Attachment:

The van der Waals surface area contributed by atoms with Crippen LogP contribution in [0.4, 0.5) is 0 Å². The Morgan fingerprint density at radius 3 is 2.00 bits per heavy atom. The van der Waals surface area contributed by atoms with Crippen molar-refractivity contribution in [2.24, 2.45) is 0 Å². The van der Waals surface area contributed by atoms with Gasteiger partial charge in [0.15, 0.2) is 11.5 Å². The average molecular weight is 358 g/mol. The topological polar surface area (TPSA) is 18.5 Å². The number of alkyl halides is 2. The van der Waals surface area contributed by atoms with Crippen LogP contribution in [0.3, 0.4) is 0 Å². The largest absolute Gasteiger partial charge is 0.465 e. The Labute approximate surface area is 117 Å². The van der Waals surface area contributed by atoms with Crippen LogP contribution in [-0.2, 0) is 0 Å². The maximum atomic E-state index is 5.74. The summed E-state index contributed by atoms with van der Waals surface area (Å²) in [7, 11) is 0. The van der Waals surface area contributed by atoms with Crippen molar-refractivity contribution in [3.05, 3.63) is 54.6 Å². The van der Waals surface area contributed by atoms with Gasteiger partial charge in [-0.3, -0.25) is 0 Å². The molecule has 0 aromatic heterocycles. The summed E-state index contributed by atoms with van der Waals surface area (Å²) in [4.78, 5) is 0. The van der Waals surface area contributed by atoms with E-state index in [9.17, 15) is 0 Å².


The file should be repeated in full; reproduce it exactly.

The van der Waals surface area contributed by atoms with Crippen LogP contribution in [0.4, 0.5) is 0 Å². The Morgan fingerprint density at radius 3 is 2.00 bits per heavy atom. The van der Waals surface area contributed by atoms with Crippen molar-refractivity contribution in [2.24, 2.45) is 0 Å². The van der Waals surface area contributed by atoms with Gasteiger partial charge in [0.15, 0.2) is 11.5 Å². The average molecular weight is 358 g/mol. The topological polar surface area (TPSA) is 18.5 Å². The number of alkyl halides is 2. The van der Waals surface area contributed by atoms with Crippen LogP contribution in [0.3, 0.4) is 0 Å². The largest absolute Gasteiger partial charge is 0.465 e. The Labute approximate surface area is 117 Å². The van der Waals surface area contributed by atoms with Crippen LogP contribution in [-0.2, 0) is 0 Å². The maximum atomic E-state index is 5.74. The summed E-state index contributed by atoms with van der Waals surface area (Å²) in [7, 11) is 0. The van der Waals surface area contributed by atoms with Crippen molar-refractivity contribution in [3.05, 3.63) is 54.6 Å². The van der Waals surface area contributed by atoms with Gasteiger partial charge in [-0.3, -0.25) is 0 Å². The molecule has 0 aromatic heterocycles. The summed E-state index contributed by atoms with van der Waals surface area (Å²) in [4.78, 5) is 0. The van der Waals surface area contributed by atoms with E-state index in [9.17, 15) is 0 Å².